The MV Agricultural Alliance in the last two years has focused their energies on developing the Right To Farm Bylaw, and drafting a MV Agricultural Commission proposal. Ms. Flynn mentioned that the two initiatives were consistent with the Commonwealth of Massachusetts’ Department of Agricultural Resources’ mandate. At present 129 communities out of a total of 351 municipalities have established an agricultural commission, and 98 of those communities have established a “Right to Farm Bylaw”. Ninety-four out of the 129 communities have established both.
The Commonwealth’s initiative was to create the Agricultural Commission, which was developed to serve as an advisory board to local government (i.e. Selectmen) to give farmers a formal voice at the town level relative to subdivisions, divisions, etc. Similar to any other volunteer board, the Agricultural Commissions was designed without any permitting or regulatory power or staffing. It appeared that because there are many local organizations and groups on island (Farm Institute, Island Grown Initiative, MV Shellfish Group, Vineyard Conservation Partnership Group, etc.) working to promote agriculture and aquaculture, the MV Agricultural Alliance was recommending a regional board, in which each town would have its own representative. Ms. Flynn mentioned that they were also going to recommend to have the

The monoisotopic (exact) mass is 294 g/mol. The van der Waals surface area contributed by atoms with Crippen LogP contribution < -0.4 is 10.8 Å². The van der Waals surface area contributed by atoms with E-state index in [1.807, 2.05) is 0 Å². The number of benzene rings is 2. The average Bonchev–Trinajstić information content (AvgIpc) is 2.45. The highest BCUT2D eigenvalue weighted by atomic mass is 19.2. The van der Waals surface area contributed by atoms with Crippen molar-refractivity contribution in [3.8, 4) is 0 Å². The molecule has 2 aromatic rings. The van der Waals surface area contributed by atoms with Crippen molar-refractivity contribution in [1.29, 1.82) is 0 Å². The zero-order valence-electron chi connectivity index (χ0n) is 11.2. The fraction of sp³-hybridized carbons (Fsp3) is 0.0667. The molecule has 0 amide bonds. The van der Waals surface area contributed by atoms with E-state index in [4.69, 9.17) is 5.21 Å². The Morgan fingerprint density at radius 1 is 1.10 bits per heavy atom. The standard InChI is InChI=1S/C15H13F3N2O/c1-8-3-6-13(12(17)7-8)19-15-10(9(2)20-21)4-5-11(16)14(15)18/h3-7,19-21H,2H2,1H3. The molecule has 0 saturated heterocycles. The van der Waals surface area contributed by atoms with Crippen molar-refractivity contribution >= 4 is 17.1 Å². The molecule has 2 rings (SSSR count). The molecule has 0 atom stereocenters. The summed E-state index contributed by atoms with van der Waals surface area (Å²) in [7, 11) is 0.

Agricultural Commission managed by Dukes County Commission rather than on a town by town basis.
Board members were informed that “The Right to Farm Bylaw” was a non-binding regulatory general bylaw (i.e. Town Bylaw) that would only require a simple majority vote at town meeting.
The Right to Farm Bylaw essentially promotes the preservation of natural resources with the inclusion of aquaculture, and the best practices for both agricultural and aquaculture (especially for the backyard farms).
Ms. Flynn mentioned that the state legislature amended last September the state zoning agriculture exemption. Commercial farms no longer needed 5 acres of farmland. Farms with 2 acres of land and $1000.00 profitable income per acre could now be defined as commercial farms. She noted that it was somewhat complicated when a commercial activity (i.e. farmer’s market) was introduced.
Mr. Stephenson inquired if it applied to windmills. Ms. Flynn replied in the affirmative, noting that it exempted windmills on farms under 150 ft. provided they met all other requirements for the exemption. Proposed wind turbines 150 ft. or more on farms still had to be reviewed by the MV Commission.